“We are pleased that Kakao Entertainment’s content and artists are back on Spotify, allowing our 345M+ global listeners across 170 countries to once again enjoy the music they love. Spotify’s mission has always been to connect artists to their fans all over the world and to give listeners access to all of the world’s music. We are delighted that our Korean listeners will now also be able to enjoy this local music alongside our 70 million+ songs and 4 billion+ playlists,” Spotify sad in a statement. “We remain committed to making a positive impact on Korea’s music streaming ecosystem through our partnerships with artists, labels, and local rights holders.”
Their global licensing deal had expired on Feb. 28. Spotify issued a statement to Billboard that read, “Despite our best efforts, the existing licensing deal we had with Kakao M has come to an end.” But Kakao Entertainment issued a counter-statement on Soompi, pointing fingers at the streaming service for being the one who chose not to renew their agreement after Kakao had requested it. They were also in the midst of negotiating a separate, unrelated domestic contract, but “due to Spotify’s policy that they must proceed with the domestic and global contracts at the same time,” its global contract with Kakao Entertainment expired.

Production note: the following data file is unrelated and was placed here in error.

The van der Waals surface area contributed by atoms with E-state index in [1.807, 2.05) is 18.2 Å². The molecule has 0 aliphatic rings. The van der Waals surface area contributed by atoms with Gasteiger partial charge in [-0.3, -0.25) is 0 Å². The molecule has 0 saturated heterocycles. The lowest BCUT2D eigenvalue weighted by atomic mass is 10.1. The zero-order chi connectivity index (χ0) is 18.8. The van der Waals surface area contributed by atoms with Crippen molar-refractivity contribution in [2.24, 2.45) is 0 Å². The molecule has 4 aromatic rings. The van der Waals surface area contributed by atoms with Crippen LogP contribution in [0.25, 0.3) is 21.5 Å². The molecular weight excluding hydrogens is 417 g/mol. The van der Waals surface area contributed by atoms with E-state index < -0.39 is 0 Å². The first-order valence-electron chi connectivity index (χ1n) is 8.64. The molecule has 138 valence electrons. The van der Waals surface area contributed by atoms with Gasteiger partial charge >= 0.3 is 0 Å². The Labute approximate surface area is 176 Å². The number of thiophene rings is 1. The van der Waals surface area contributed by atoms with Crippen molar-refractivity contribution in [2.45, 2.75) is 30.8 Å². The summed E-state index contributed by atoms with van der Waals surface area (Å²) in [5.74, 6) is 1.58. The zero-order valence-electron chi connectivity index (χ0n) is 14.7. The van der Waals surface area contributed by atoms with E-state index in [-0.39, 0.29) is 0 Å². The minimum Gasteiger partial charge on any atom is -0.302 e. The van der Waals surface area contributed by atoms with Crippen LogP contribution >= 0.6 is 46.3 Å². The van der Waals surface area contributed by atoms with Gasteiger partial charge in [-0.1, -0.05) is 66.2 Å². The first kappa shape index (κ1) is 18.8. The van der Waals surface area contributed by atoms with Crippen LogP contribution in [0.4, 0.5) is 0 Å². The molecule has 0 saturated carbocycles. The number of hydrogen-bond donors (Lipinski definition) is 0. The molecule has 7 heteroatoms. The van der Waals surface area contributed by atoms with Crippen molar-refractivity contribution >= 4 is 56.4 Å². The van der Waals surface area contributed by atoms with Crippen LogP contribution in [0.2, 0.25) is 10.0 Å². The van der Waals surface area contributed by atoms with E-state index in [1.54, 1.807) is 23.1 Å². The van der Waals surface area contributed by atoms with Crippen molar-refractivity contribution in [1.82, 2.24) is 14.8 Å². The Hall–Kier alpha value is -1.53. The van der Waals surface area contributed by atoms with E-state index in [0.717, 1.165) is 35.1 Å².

Spotify launched in South Korea on Feb. 2, and its move into the world’s sixth largest market, according to the IFPI, put Spotify in direct competition with the domestic streaming band affiliated with Kakao Entertainment, Melon. (Kakao Corp. has operated Melon since 2009.)
“Kakao Entertainment Corp. (previously Kakao M) has entered into an agreement with Spotify and will sequentially provide its music content to Spotify for service in and beyond Korea,” reads a statement from Kakao Entertainment to Billboard. “Through its diverse partnerships around the world including Spotify, Kakao Entertainment hopes that music lovers around the world can easily access its artists’ and music content to enjoy K-pop. Kakao Entertainment remains committed to the Korean music ecosystem and its growth and will continue protecting the rights of artists, labels and local rights holders going forward.”